In February, though, I started getting concerned when Hasbro (which owns eOne, the studio involved with Netflix's Narnia adaptations) didn't mention Narnia during its Virtual Investor Event. The event included a fairly long list of eOne's franchises/projects for 2021-2023, but there was nothing about Narnia. At minimum, it seemed to suggest that Narnia wasn't far enough along in development to warrant being included. Further, Hasbro has mentioned Narnia before: in a transcript from an investor update at the New York Toy Fair in February of 2020, Brian Goldner (Hasbro's Chairman and CEO) said they were "in development on a film and television universe based on the well-known family brand Narnia" at Netflix. So you'd think that in 2021, they would still be talking about it, but as far as I can tell there's been nothing this year.

In March, we did get a reiteration from Netflix France (@NetflixFR) on Twitter that Narnia series and films were still in development. However, I've never felt like Narnia France had much inside information and is likely going on Netflix's current list of upcoming projects, so I don't pay much attention to these tweets. The only thing they communicate, imo, is that Narnia hasn't been officially removed from their slate of upcoming projects.

In April, the thing that really threw me was when Netflix Geeked (@NetflixGeeked), an official Netflix Twitter account, tweeted a graphic and list thread of current + upcoming Netflix projects and Narnia was nowhere to be found.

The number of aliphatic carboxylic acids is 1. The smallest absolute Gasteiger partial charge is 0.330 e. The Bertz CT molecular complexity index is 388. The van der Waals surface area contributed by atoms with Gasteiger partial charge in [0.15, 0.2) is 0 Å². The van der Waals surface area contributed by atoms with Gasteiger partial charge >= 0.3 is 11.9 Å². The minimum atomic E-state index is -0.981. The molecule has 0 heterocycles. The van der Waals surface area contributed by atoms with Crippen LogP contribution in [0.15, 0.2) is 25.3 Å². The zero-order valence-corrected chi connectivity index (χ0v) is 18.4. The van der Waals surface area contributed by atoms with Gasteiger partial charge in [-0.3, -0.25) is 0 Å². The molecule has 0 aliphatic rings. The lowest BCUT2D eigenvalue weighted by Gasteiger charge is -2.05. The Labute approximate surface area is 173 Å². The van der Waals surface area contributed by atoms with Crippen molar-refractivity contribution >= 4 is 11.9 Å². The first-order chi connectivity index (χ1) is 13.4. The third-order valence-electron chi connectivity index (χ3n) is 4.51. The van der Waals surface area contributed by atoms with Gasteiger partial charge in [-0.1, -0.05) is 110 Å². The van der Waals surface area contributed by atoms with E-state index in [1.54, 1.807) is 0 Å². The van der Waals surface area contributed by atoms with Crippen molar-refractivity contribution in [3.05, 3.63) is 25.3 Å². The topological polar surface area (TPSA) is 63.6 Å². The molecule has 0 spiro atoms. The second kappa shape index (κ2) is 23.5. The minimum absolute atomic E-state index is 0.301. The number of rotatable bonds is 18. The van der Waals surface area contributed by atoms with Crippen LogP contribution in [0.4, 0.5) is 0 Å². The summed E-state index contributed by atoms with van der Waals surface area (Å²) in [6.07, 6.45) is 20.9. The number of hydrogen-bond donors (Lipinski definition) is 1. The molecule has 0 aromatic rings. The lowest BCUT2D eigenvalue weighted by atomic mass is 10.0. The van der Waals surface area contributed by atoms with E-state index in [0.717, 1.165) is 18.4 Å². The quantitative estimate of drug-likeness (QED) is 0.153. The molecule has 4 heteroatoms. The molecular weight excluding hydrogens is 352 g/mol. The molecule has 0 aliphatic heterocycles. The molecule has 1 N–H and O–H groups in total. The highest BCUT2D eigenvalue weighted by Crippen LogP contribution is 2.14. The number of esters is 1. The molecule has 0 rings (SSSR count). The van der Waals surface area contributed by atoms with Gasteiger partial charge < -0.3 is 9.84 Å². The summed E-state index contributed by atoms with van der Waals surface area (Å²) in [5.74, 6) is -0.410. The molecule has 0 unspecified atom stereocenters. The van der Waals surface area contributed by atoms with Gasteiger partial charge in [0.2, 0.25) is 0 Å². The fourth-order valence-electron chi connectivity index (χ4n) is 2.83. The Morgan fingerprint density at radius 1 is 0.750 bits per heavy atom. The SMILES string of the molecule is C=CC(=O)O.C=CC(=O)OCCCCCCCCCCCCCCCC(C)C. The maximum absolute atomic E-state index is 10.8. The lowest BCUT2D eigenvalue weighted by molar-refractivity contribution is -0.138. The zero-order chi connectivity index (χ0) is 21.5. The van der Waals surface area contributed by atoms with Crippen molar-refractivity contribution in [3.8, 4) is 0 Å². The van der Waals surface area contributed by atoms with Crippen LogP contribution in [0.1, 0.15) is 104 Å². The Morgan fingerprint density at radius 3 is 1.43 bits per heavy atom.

https://twitter.com/NetflixGeeked/status/1384174977268674560

Redwall is there, but not Narnia? Something isn't right.

And now, in June, we're at the conclusion of Netflix Geeked's virtual ComicCon-style event "Geeked Week" where, to my knowledge, nothing was said about Narnia. Given the lead-up to the event, I'm not surprised. One thing that's interesting is it doesn't appear that they said anything about Redwall, either, which makes me think that the graphic that was tweeted in April wasn't a program of what to expect from Geeked Week, but rather indicative of their current franchises and their greenlit projects.

So, based on what high-level executives were saying about Narnia at the beginning of 2021 compared with the (imo) suspicious silence the past several months, it seems the most likely story is that Netflix is currently having creative differences with the C.S. Lewis Estate. We know that Douglas Gresham had no problem walking away when Hollywood execs wanted to turn The Silver Chair into a girl power action movie, so something similar may be going on now.

Thus, I'm doubting that Narnia is greenlit. It does appear that Netflix wanted, and very likely still wants, to make Narnia films. However, it seems to me that Netflix doesn't know if they will be able to reach an agreement with the Estate, which is why Netflix, Hasbro, et al have nothing to say about it at this point in time.

What's happening right now could be very necessary growing pains for Netflix's Narnia adaptations. Netflix may be discovering they don't have the right creative team assembled and is working to fix that. Time will tell. Personally, given how enduring and internationally popular Narnia is, I expect that Netflix will try to make it work with the Estate if they are indeed having creative differences.

Btw, Netflix, if you'd like to make me look like Chicken Little and drop some major news tomorrow, that would be fine. Tongue

Twitter: Rose_the_Dryad

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Posted : June 11, 2021 9:05 pm
Courtenay, Impending Doom, icarus and 1 people liked
icarus
(@icarus)
NarniaWeb Junkie
Posted by: @rose
Posted by: @reepicheep775